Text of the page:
The Brotherhood is a Sisterhood

Cairo – 6/18/2012 – A remembrance of the castrated lions of Kasr El Nile Bridge – The oppressive cult like Religious “Cartel” The so called Muslim Brotherhood……….Un Egyptian by all means if there is such an expression. But honestly they are nothing more than a Colombian drug cartel. Organized, with strong administrative capabilities, built on the ignorance of an uneducated population which they have helped in creating. For a so called religious organization you would have expected that all the efforts they have made over 80 years, they would have at least tried to teach people to read and write. Even if it was an underground effort. But for their own benefit they are happy having an uneducated population. This has been to their very own advantage despite the fact that the first words in Islam where ‘READ”. Instead the MB has found it more convenient to not achieve that goa if an educated population. Moursi is a clown (looks and acts as one) and and the MB believe in nothing less than an Islamic Nation of which Egypt is nothing more than a mean to achieve the end. They are not Egyptian, they are nothing more than self centered, self interest seeking bunch of businessmen whom have found now an opportunity to take over the commanding heights of Egypt’s economy; to take it over from their NDP counterparts. In a sense I really wish that Moursi wins, because this will be a great opportunity to oppose him in everything he does, says or wants to do. I will never trust a man who grows a beard and develops a hemorrhage simply to prove that he is a man of God. Even if Moursi becomes president he and his likes will never be my president or president of my country and if I have to spend another 80 years to make their lives a miserable one, I will have the patience to do so. I will stand against them in every thing that they do. I have great pride in the Egyptian Armed forces and the Supreme Council of Armed Forces. Thank you for protecting us from the scum. Even if Moursi becomes president, he will be nothing more than a baby without underwear. Moursi!!!!!!! I don’t go to Tahrir for you or against you, BUT i vow that if you are here for the next four years I will do everything in my capacity to honestly play my role as an opposition leader against you and your likes.


Thursday Night in Egypt

Cairo 6/14/2012 – Well so far the reactions to the courts verdicts on two controversial laws, seems more of an analysis rather than an extreme reaction. The roads infront of the court have been opened and so far so good. I don’t think it will stay this way. I am assuming that what will happen is that 1000s will start heading towards Tahrir Square. It is Thursday night leading up to a three day weekend, so I trust there will be a whole bunch of people wanting to spend there evening in Tahrir. They will gather to protest the refusal of the disenfranchisement law and call for the fall of the judiciary, the SCAF and the old regime. The same will happen tomorrow, people will show-up before prayers and pray in the square and spend the rest of the day there.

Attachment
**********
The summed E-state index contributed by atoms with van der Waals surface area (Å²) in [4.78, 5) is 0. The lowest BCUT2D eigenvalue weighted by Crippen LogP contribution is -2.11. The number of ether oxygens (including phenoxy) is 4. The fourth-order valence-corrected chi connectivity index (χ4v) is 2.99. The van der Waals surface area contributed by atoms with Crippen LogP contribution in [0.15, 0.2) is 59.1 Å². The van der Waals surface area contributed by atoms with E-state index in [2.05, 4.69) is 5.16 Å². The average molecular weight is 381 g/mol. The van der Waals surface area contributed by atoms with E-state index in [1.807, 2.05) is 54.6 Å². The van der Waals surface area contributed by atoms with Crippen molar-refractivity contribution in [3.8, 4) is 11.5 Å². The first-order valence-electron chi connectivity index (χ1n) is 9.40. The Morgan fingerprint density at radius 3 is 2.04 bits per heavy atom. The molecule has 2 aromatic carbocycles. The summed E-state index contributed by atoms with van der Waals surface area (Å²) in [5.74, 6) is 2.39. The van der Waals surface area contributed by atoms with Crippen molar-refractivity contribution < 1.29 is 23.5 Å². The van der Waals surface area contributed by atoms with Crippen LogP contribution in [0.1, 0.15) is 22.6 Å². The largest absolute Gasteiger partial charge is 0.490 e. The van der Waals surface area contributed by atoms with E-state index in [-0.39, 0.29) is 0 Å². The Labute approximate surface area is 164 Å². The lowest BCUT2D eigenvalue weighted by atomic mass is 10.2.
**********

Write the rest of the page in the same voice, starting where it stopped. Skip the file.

What will be interesting today is not just the reaction to the disenfranchisement law, but more importantly the dissolution of one third of the parliament. Will the MB and Salafists escalate things in Tahrir and across the country. We cant forget now that only yesterday the Minister of justice gave full police rights to the Military Police and Military Intelligence to arrest civilians. This weekend will be the last difficult wave.

Historical Consitutional Court Verdict

Cairo 6/14/2012 – So its been only minutes since the verdict came in from the Egyptian Constitutional Court regarding two very important issues. The first is the disenfranchisement law, which basically asks for members of the old regime (senior), those holding key government positions and those in senior National Democratic Party positions, would all not have the right to practice pr participate, run for office or any government position for the next 10 years. If it the law would have passed then the presidential candidate Shafik would have been disqualified from this weekend’s presidential run offs and the whole process would be started again between 12 of the 13 original candidates. That would have been quite an interesting scenario and i would have been curious to see how the results would have looked like this time round. Would Sabahi do better this time round, or will the MB become unchallenged. Where would the Shafik vote go and to whom. Would the youth groups reconsider their support for the MB. Would Amr Moussa have a batter chance if the elections where repeated. So many questions in mind, but generally I feel happy with the Court’s decision. And I am now looking forward to the run offs on Saturday and Sunday. Another Court decision which I am very happy with today is the Dismantling of one third of the Egyptian parliament. This great news and I hope that the law expands to the rest of the parliament. But am still fine with the one third. This one thirds are the independent candidates. Unfortunately someone during this whole time and process did not quite understand the meaning of the word INDEPENDENT, so they ran members of political parties and won. So like any 3 year old would conclude, this is not right. So I am happy with this verdict and more so that most of the so called independent MPs are either members of the MB or the Salifests political parties. I think this will also be quite interesting considering the fact that the 100 person constitutions committee will have to be reselected and hence with one third of the parliament not there then the whole structure of selection will be changed. So now we either wait another month or two or three for the new parliamentary elections. Or reach a national consensus now for the selection of the committee which will write our new constitution. Or we could go back to the 71 constitution with some amendments and then run them through a referendum.